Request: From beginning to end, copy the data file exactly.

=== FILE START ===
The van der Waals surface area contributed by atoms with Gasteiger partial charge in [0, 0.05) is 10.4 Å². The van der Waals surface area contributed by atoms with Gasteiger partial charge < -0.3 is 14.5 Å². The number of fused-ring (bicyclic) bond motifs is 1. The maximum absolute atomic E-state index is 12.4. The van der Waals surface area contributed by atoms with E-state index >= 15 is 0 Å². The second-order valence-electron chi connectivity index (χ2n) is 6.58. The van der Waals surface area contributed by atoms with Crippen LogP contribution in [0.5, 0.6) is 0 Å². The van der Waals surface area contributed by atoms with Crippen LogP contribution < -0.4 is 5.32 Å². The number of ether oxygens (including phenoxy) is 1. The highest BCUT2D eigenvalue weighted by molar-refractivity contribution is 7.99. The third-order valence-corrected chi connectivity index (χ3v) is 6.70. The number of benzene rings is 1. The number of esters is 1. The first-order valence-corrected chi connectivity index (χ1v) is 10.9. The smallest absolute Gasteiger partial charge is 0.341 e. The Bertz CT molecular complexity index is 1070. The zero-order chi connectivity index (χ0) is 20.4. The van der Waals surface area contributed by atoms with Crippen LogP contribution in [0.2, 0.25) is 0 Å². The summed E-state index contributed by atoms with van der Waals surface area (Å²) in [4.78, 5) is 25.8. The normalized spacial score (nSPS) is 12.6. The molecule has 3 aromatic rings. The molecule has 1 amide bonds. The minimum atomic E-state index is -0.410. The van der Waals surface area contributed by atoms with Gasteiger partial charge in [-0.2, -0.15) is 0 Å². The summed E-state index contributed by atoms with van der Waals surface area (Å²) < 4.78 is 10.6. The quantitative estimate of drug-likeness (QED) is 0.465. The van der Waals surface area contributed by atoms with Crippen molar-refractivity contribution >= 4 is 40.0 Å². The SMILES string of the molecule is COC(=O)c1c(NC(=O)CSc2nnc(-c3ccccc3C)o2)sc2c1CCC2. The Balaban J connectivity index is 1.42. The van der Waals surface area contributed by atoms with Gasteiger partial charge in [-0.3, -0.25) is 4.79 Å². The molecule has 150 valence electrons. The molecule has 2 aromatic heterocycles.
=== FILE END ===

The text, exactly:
The van der Waals surface area contributed by atoms with Gasteiger partial charge in [0, 0.05) is 10.4 Å². The van der Waals surface area contributed by atoms with Gasteiger partial charge < -0.3 is 14.5 Å². The number of fused-ring (bicyclic) bond motifs is 1. The maximum absolute atomic E-state index is 12.4. The van der Waals surface area contributed by atoms with E-state index >= 15 is 0 Å². The second-order valence-electron chi connectivity index (χ2n) is 6.58. The van der Waals surface area contributed by atoms with Crippen LogP contribution in [0.5, 0.6) is 0 Å². The van der Waals surface area contributed by atoms with Crippen LogP contribution < -0.4 is 5.32 Å². The number of ether oxygens (including phenoxy) is 1. The highest BCUT2D eigenvalue weighted by molar-refractivity contribution is 7.99. The third-order valence-corrected chi connectivity index (χ3v) is 6.70. The number of benzene rings is 1. The number of esters is 1. The first-order valence-corrected chi connectivity index (χ1v) is 10.9. The smallest absolute Gasteiger partial charge is 0.341 e. The Bertz CT molecular complexity index is 1070. The zero-order chi connectivity index (χ0) is 20.4. The van der Waals surface area contributed by atoms with Crippen LogP contribution in [0.2, 0.25) is 0 Å². The summed E-state index contributed by atoms with van der Waals surface area (Å²) in [4.78, 5) is 25.8. The normalized spacial score (nSPS) is 12.6. The molecule has 3 aromatic rings. The molecule has 1 amide bonds. The minimum atomic E-state index is -0.410. The van der Waals surface area contributed by atoms with Gasteiger partial charge in [-0.2, -0.15) is 0 Å². The summed E-state index contributed by atoms with van der Waals surface area (Å²) < 4.78 is 10.6. The quantitative estimate of drug-likeness (QED) is 0.465. The van der Waals surface area contributed by atoms with Crippen molar-refractivity contribution >= 4 is 40.0 Å². The SMILES string of the molecule is COC(=O)c1c(NC(=O)CSc2nnc(-c3ccccc3C)o2)sc2c1CCC2. The Balaban J connectivity index is 1.42. The van der Waals surface area contributed by atoms with Gasteiger partial charge in [-0.3, -0.25) is 4.79 Å². The molecule has 150 valence electrons. The molecule has 2 aromatic heterocycles.